Gas-phase chemical plumes exhibit, particularly in the infrared, distinctive emission signatures as a function of wavelength. Hyperspectral imagery can exploit this distinctiveness to detect specific chemicals, even at low concentrations, using matched filters that are tailored both the the specific structure of the chemical signature and to the statistics of the background clutter. But what if the chemical species is unknown? One can apply matched filters to a long list of candidate chemicals (or chemical mixtures), or one can treat the problem as one of anomaly detection. In this case, however, the anomalous signals of interest are not completely unknown. Gas spectra are generically sparse (absorbing or emitting at only a few wavelengths), and this property can be exploited to enhance the sensitivity of anomaly detection algorithms. This paper investigates the utility of sparse signal anomaly detection for the problem of finding plumes of gas with unknown chemistry in hyperspectral imagery.
The goal of anomalous change detection (ACD) is to identify what unusual changes have occurred in a scene,
based on two images of the scene taken at different times and under different conditions. The actual anomalous
changes need to be distinguished from the incidental differences that occur throughout the imagery, and one of
the most common and confounding of these incidental differences is due to the misregistration of the images,
due to limitations of the registration pre-processing applied to the image pair.
We propose a general method to compensate for residual misregistration in any ACD algorithm which constructs
an estimate of the degree of "anomalousness" for every pixel in the image pair. The method computes
a modified misregistration-insensitive anomalousness by making local re-registration adjustments to minimize
the local anomalousness. In this paper we describe a symmetrized version of our initial algorithm, and find
significant performance improvements in the anomalous change detection ROC curves for a number of real and
synthetic data sets.
We describe the development of a simulation framework for anomalous change detection that considers both the
spatial and spectral aspects of the imagery. A purely spectral framework has previously been introduced, but
the extension to spatio-spectral requires attention to a variety of new issues, and requires more careful modeling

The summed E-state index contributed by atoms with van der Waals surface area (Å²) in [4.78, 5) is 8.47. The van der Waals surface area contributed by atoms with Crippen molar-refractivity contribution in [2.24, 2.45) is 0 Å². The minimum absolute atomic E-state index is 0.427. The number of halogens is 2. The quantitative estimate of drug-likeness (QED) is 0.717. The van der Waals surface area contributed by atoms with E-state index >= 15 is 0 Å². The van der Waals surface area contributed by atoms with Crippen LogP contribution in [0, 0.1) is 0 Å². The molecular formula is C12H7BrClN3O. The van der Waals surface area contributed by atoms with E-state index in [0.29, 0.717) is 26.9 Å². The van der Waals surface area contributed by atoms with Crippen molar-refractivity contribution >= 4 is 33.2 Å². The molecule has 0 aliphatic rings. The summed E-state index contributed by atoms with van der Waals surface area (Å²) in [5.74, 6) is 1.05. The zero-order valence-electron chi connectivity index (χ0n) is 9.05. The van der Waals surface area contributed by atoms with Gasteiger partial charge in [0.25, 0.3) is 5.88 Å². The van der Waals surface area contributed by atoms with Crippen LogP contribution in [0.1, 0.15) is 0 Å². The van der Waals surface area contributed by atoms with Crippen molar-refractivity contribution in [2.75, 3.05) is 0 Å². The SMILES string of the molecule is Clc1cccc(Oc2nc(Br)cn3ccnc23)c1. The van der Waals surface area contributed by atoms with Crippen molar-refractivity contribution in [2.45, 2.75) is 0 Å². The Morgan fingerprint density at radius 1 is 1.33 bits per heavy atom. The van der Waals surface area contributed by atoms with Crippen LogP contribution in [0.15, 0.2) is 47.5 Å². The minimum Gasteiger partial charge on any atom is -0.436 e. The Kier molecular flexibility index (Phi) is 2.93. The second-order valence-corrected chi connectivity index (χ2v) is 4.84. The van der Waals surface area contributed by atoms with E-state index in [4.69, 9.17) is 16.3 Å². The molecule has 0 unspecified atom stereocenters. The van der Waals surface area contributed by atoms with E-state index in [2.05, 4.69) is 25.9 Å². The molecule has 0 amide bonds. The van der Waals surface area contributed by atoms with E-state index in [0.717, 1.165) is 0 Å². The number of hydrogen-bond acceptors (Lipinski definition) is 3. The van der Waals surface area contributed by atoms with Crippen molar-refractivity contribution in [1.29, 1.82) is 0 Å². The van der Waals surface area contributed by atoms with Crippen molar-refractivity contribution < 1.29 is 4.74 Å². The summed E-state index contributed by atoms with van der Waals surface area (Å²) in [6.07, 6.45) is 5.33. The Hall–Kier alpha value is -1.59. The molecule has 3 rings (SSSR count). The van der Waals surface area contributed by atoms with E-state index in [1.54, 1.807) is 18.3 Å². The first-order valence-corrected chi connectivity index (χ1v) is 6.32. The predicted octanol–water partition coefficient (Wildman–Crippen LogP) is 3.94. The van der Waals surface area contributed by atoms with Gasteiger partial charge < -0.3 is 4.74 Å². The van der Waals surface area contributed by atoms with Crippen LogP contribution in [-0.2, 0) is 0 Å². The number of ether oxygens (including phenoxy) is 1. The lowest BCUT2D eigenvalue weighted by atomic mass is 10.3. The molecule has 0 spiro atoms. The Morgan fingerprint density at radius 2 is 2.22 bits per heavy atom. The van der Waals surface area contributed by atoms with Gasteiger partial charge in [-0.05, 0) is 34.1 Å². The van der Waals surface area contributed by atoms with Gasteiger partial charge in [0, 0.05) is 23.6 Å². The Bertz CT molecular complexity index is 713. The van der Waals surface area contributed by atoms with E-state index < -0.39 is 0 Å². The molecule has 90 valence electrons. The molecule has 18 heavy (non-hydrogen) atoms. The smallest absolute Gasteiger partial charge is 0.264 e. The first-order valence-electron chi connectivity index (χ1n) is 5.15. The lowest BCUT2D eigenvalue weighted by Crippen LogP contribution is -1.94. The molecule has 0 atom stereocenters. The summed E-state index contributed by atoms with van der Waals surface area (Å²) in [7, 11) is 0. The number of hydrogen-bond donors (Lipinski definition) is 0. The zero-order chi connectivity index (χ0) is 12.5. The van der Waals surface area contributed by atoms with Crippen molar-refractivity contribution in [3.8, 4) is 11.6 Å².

of the anomalous changes. Using this extended framework, we evaluate the utility of spatial image processing
operators to enhance change detection sensitivity in (simulated) remote sensing imagery.
Template matching is the search for a known object, represented by a template image, at an arbitrary location within a larger image. The local measure of match is often desired to be invariant to certain transforms, such as rotation and dilation, of the template. Although a variety of solutions have been proposed, most are designed to provide invariance to a specific transform or set of transforms, and often involve significant computational demands. When invariance to “small” transformations of the template (e.g., rotation by a small angle) is sufficient, local linear approximations to these transforms may be used to allow template matching with invariance to arbitrary transforms, without significantly increased computational requirements.
A new set of boundary-handling algorithms has been developed for discrete wavelet transforms in the ISO/IEC JPEG-2000 Still Image Coding Standard. Two polyphase component extrapolation policies are
specfied: a constant extension policy and a symmetric extension policy. Neither policy requires any computations to generate the extrapolation. The constant extension policy is a low-complexity option that buffers just one sample from each end of the input being extrapolated. The symmetric extension policy has slightly higher memory and conditional-logic requirements but is mathematically equivalent to wholesample symmetric pre-extension when used with whole-sample symmetric filter banks. Both policies can be
employed with arbitrary lifted filter banks, and both policies preserve resolution scalability and reversibility. These extension policies will appear in Annex H, "Transformation of images using arbitrary wavelet transformations," in Part 2 ("Extensions") of the JPEG-2000 standard.
The recent JPEG2000 image coding standard includes a lossless coding mode based on reversible integer to integer filter banks, which are constructed by inserting rounding operations into the filter bank lifting factorisation. The baseline (Part 1) of the JPEG2000 standard supports a single reversible filter bank, the finite length input to which is symmetrically extended to avoid difficulties at the boundaries. While designing support for arbitrary filter banks for Part 2 of the standard, we discovered that reversibility is not always possible for even length integer to integer filter banks combined with symmetric pre-extension.